Elliott agreed but stopped short of accepting Mahon’s suggestion that the racist remarks were a result of inadequate briefing prior to the enforcement to respect the rights of those arrested, particularly Indigenous people.

“I did my best to provide a thorough briefing and the expectation was that everyone came with the appropriate training and was professional and respectful. Obviously, they weren't,” Elliott said. He added that it was the first time he’d heard the recording and didn’t know which officers had made the comments.

But it’s not the first time RCMP have been made aware of some of the comments. Two clips were shared with Brewer in June 2022 by the Narwhal. The C-IRG gold commander called the comments “beyond troubling.”

“I had my whole team, all my commanders, sit down: Can you identify those voices? There’s absolute zero tolerance for that in this unit,” Brewer told Narwhal reporter Matt Simmons at the time.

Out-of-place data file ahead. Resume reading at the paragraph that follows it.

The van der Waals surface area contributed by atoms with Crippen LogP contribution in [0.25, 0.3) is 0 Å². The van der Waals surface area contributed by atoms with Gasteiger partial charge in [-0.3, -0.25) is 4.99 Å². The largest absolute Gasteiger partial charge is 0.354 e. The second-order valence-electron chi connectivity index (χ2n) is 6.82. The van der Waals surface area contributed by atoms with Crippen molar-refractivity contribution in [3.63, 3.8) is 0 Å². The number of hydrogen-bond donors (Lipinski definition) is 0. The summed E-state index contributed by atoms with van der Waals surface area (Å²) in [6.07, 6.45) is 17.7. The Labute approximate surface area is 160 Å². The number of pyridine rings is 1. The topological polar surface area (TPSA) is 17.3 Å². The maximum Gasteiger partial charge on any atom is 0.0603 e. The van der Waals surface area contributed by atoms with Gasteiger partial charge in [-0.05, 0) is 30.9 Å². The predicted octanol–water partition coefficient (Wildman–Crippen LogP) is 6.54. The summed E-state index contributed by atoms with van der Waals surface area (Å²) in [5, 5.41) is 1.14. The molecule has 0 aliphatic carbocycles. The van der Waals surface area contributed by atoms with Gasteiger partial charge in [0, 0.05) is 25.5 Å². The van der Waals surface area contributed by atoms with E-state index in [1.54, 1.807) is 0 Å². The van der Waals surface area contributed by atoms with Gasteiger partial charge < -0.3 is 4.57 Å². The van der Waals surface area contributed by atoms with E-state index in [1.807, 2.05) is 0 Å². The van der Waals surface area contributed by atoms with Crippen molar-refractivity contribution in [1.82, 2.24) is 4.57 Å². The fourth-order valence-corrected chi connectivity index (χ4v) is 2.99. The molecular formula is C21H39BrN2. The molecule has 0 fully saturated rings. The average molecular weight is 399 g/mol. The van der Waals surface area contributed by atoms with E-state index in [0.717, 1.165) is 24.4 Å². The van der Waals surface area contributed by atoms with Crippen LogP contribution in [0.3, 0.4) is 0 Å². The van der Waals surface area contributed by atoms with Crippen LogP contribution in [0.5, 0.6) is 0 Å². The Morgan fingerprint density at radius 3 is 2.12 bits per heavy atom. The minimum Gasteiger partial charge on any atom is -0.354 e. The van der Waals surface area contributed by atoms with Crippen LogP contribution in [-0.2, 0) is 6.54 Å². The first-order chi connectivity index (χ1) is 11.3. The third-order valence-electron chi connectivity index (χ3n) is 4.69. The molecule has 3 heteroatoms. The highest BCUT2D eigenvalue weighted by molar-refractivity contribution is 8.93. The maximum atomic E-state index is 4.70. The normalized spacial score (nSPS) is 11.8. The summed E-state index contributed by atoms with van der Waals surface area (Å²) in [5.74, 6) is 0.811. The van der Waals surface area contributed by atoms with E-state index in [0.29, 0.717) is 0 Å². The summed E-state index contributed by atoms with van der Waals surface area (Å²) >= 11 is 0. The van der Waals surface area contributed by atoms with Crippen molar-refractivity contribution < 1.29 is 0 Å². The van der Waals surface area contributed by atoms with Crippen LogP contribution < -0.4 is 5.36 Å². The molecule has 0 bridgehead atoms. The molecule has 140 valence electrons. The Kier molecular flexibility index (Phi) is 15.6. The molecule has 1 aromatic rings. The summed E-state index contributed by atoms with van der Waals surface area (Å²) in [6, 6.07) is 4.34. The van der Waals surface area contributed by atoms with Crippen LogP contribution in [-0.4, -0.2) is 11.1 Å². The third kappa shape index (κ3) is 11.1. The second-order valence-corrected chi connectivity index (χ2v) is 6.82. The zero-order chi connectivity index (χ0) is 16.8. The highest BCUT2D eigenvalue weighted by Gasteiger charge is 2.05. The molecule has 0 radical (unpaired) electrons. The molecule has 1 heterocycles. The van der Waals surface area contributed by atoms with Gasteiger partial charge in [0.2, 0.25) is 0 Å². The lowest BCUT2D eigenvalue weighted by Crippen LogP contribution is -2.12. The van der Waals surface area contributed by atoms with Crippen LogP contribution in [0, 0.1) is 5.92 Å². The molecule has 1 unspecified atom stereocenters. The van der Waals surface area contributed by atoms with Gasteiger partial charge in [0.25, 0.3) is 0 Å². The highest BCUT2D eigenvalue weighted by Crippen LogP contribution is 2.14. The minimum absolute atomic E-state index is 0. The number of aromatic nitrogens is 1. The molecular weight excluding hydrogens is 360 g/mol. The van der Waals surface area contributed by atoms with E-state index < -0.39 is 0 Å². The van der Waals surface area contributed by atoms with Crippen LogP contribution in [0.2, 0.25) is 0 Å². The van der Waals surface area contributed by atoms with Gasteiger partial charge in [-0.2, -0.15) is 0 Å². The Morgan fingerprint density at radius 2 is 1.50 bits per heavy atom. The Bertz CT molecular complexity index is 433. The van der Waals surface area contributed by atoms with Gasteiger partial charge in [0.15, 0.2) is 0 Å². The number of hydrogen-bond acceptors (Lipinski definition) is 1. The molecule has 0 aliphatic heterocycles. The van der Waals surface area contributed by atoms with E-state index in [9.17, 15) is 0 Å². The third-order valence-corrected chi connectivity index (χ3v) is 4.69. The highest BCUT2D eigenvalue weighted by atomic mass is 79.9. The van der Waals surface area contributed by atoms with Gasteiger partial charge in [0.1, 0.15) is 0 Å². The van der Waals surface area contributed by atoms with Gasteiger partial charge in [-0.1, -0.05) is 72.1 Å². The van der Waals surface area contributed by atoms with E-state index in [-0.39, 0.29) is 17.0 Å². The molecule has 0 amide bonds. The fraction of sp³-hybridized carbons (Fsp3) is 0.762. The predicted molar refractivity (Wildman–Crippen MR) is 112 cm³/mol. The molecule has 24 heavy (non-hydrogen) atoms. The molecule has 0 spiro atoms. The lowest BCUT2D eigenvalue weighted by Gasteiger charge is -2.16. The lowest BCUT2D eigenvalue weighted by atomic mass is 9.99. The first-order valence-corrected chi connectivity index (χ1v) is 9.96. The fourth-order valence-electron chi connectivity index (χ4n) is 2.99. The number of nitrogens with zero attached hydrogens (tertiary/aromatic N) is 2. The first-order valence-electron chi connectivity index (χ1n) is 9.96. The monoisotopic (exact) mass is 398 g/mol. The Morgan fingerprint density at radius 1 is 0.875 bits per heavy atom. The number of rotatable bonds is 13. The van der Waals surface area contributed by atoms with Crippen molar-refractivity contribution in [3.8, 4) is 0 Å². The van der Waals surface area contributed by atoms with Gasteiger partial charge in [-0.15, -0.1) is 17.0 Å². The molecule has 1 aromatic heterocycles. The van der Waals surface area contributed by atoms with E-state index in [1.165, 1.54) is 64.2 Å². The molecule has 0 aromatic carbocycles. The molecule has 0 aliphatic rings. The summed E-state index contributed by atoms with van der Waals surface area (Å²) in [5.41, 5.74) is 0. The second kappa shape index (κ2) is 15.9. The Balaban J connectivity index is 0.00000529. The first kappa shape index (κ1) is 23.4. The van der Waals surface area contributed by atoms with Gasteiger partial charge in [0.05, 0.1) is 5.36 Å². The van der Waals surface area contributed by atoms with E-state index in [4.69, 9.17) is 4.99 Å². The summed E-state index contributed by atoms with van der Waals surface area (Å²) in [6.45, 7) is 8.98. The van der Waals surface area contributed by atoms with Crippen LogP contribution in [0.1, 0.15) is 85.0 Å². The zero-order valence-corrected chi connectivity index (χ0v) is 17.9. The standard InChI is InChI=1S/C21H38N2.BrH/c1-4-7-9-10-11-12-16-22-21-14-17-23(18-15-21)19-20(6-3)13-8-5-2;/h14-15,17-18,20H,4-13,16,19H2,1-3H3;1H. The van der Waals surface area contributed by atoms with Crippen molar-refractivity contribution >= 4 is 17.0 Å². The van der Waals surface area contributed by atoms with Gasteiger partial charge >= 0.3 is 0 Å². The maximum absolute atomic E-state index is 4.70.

But one clip, lasting about a minute and a half, in which officers described beating an Indigenous arrestee, was newly revealed during Elliott’s testimony.

Criminal contempt

Elliott’s admission came several days into a B.C. Supreme Court hearing on the defendants’ application to stay the charges against them based on RCMP officers’ conduct during the arrests. Defendants allege that the RCMP violated their Charter rights and used excessive force and racist language during the arrests.

Sleydo’ has been a prominent figure in the years-long dispute over the Coastal GasLink pipeline through Wet’suwet’en territory.

While the nation’s hereditary leadership has opposed pipelines since before the project was first proposed, the company has pointed to impact benefit agreements signed with five of six Wet’suwet’en band councils as evidence of support for the project.

In 2018, the B.C. Supreme Court granted Coastal GasLink an injunction that prevents anyone from blocking access routes or work sites used for pipeline construction.

Since then, RCMP have conducted several police actions against those blocking access to the remote Morice resource road.